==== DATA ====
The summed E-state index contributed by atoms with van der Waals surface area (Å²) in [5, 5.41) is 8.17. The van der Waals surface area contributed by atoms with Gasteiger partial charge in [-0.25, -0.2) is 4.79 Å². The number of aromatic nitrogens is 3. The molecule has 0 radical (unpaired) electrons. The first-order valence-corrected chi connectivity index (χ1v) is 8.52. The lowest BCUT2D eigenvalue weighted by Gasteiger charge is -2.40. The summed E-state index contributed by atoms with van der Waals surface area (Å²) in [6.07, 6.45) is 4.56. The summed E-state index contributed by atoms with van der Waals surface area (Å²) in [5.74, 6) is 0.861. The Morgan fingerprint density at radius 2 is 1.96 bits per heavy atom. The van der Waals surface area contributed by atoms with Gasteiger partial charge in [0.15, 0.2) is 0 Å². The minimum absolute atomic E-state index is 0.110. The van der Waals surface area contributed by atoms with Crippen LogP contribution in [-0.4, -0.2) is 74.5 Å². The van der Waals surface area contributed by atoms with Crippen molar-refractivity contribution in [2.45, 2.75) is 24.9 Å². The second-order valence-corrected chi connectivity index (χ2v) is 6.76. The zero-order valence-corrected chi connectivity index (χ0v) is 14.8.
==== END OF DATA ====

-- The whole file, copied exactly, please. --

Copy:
The summed E-state index contributed by atoms with van der Waals surface area (Å²) in [5, 5.41) is 8.17. The van der Waals surface area contributed by atoms with Gasteiger partial charge in [-0.25, -0.2) is 4.79 Å². The number of aromatic nitrogens is 3. The molecule has 0 radical (unpaired) electrons. The first-order valence-corrected chi connectivity index (χ1v) is 8.52. The lowest BCUT2D eigenvalue weighted by Gasteiger charge is -2.40. The summed E-state index contributed by atoms with van der Waals surface area (Å²) in [6.07, 6.45) is 4.56. The summed E-state index contributed by atoms with van der Waals surface area (Å²) in [5.74, 6) is 0.861. The Morgan fingerprint density at radius 2 is 1.96 bits per heavy atom. The van der Waals surface area contributed by atoms with Gasteiger partial charge in [0.15, 0.2) is 0 Å². The minimum absolute atomic E-state index is 0.110. The van der Waals surface area contributed by atoms with Crippen LogP contribution in [-0.4, -0.2) is 74.5 Å². The van der Waals surface area contributed by atoms with Crippen molar-refractivity contribution in [2.45, 2.75) is 24.9 Å². The second-order valence-corrected chi connectivity index (χ2v) is 6.76. The zero-order valence-corrected chi connectivity index (χ0v) is 14.8.